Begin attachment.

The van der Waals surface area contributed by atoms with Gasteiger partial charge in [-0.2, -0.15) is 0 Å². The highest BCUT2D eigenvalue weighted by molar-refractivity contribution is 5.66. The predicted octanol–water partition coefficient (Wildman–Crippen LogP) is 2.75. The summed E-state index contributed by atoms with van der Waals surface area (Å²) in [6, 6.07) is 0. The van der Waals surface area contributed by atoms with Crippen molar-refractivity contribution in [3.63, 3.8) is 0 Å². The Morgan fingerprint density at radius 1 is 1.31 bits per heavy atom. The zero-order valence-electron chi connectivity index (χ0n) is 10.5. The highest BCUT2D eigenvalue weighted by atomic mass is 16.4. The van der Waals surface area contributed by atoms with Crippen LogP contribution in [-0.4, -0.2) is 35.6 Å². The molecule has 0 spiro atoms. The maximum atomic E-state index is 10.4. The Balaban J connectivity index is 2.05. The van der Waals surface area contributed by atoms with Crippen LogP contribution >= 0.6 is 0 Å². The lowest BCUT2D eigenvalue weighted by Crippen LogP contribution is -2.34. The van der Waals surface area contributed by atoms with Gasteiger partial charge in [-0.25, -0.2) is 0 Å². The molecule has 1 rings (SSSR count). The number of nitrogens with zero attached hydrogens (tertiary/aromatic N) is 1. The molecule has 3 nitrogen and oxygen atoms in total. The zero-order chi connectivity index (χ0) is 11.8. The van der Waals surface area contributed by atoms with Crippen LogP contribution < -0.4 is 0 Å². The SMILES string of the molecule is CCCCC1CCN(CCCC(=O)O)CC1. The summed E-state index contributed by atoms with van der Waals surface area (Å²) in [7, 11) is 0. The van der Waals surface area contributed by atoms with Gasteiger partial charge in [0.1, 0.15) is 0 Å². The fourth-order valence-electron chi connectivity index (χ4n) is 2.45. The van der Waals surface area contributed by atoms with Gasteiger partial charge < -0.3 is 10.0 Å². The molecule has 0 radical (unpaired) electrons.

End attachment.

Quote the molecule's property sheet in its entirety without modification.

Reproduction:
The van der Waals surface area contributed by atoms with Gasteiger partial charge in [-0.2, -0.15) is 0 Å². The highest BCUT2D eigenvalue weighted by molar-refractivity contribution is 5.66. The predicted octanol–water partition coefficient (Wildman–Crippen LogP) is 2.75. The summed E-state index contributed by atoms with van der Waals surface area (Å²) in [6, 6.07) is 0. The van der Waals surface area contributed by atoms with Crippen molar-refractivity contribution in [3.63, 3.8) is 0 Å². The Morgan fingerprint density at radius 1 is 1.31 bits per heavy atom. The zero-order valence-electron chi connectivity index (χ0n) is 10.5. The highest BCUT2D eigenvalue weighted by atomic mass is 16.4. The van der Waals surface area contributed by atoms with Crippen LogP contribution in [-0.4, -0.2) is 35.6 Å². The molecule has 0 spiro atoms. The maximum atomic E-state index is 10.4. The Balaban J connectivity index is 2.05. The van der Waals surface area contributed by atoms with Crippen LogP contribution >= 0.6 is 0 Å². The lowest BCUT2D eigenvalue weighted by Crippen LogP contribution is -2.34. The van der Waals surface area contributed by atoms with Gasteiger partial charge in [-0.25, -0.2) is 0 Å². The molecule has 1 rings (SSSR count). The number of nitrogens with zero attached hydrogens (tertiary/aromatic N) is 1. The molecule has 3 nitrogen and oxygen atoms in total. The zero-order chi connectivity index (χ0) is 11.8. The van der Waals surface area contributed by atoms with Crippen LogP contribution < -0.4 is 0 Å². The SMILES string of the molecule is CCCCC1CCN(CCCC(=O)O)CC1. The summed E-state index contributed by atoms with van der Waals surface area (Å²) in [7, 11) is 0. The van der Waals surface area contributed by atoms with Gasteiger partial charge in [0.1, 0.15) is 0 Å². The fourth-order valence-electron chi connectivity index (χ4n) is 2.45. The van der Waals surface area contributed by atoms with Gasteiger partial charge < -0.3 is 10.0 Å². The molecule has 0 radical (unpaired) electrons.